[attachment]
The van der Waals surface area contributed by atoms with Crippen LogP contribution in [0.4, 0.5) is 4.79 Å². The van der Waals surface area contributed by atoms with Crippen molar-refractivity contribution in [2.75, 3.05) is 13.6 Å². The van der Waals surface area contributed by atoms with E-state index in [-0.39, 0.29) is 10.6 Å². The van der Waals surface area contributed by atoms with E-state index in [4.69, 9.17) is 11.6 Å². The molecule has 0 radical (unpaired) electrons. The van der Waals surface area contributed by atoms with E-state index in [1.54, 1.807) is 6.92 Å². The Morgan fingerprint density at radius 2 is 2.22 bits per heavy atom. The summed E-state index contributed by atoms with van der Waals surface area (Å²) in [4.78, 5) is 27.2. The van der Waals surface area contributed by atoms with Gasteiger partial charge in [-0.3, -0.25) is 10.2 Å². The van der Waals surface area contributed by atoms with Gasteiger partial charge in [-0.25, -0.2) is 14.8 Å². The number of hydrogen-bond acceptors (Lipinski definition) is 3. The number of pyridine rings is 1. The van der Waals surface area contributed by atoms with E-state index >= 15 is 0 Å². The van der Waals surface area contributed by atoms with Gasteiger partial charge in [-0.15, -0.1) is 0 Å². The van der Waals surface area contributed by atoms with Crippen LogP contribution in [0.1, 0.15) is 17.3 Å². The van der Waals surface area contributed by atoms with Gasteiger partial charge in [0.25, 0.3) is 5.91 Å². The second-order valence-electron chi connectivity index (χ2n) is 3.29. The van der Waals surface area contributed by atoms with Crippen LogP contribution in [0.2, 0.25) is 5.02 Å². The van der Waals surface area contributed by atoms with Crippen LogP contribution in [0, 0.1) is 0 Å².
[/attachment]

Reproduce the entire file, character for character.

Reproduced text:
The van der Waals surface area contributed by atoms with Crippen LogP contribution in [0.4, 0.5) is 4.79 Å². The van der Waals surface area contributed by atoms with Crippen molar-refractivity contribution in [2.75, 3.05) is 13.6 Å². The van der Waals surface area contributed by atoms with E-state index in [-0.39, 0.29) is 10.6 Å². The van der Waals surface area contributed by atoms with E-state index in [4.69, 9.17) is 11.6 Å². The molecule has 0 radical (unpaired) electrons. The van der Waals surface area contributed by atoms with E-state index in [1.54, 1.807) is 6.92 Å². The Morgan fingerprint density at radius 2 is 2.22 bits per heavy atom. The summed E-state index contributed by atoms with van der Waals surface area (Å²) in [4.78, 5) is 27.2. The van der Waals surface area contributed by atoms with Gasteiger partial charge in [-0.3, -0.25) is 10.2 Å². The van der Waals surface area contributed by atoms with Gasteiger partial charge in [-0.25, -0.2) is 14.8 Å². The number of hydrogen-bond acceptors (Lipinski definition) is 3. The number of pyridine rings is 1. The van der Waals surface area contributed by atoms with E-state index >= 15 is 0 Å². The van der Waals surface area contributed by atoms with Gasteiger partial charge in [-0.15, -0.1) is 0 Å². The van der Waals surface area contributed by atoms with Crippen LogP contribution in [0.1, 0.15) is 17.3 Å². The van der Waals surface area contributed by atoms with Gasteiger partial charge in [0.25, 0.3) is 5.91 Å². The second-order valence-electron chi connectivity index (χ2n) is 3.29. The van der Waals surface area contributed by atoms with Crippen LogP contribution in [0.2, 0.25) is 5.02 Å². The van der Waals surface area contributed by atoms with Crippen LogP contribution in [0, 0.1) is 0 Å².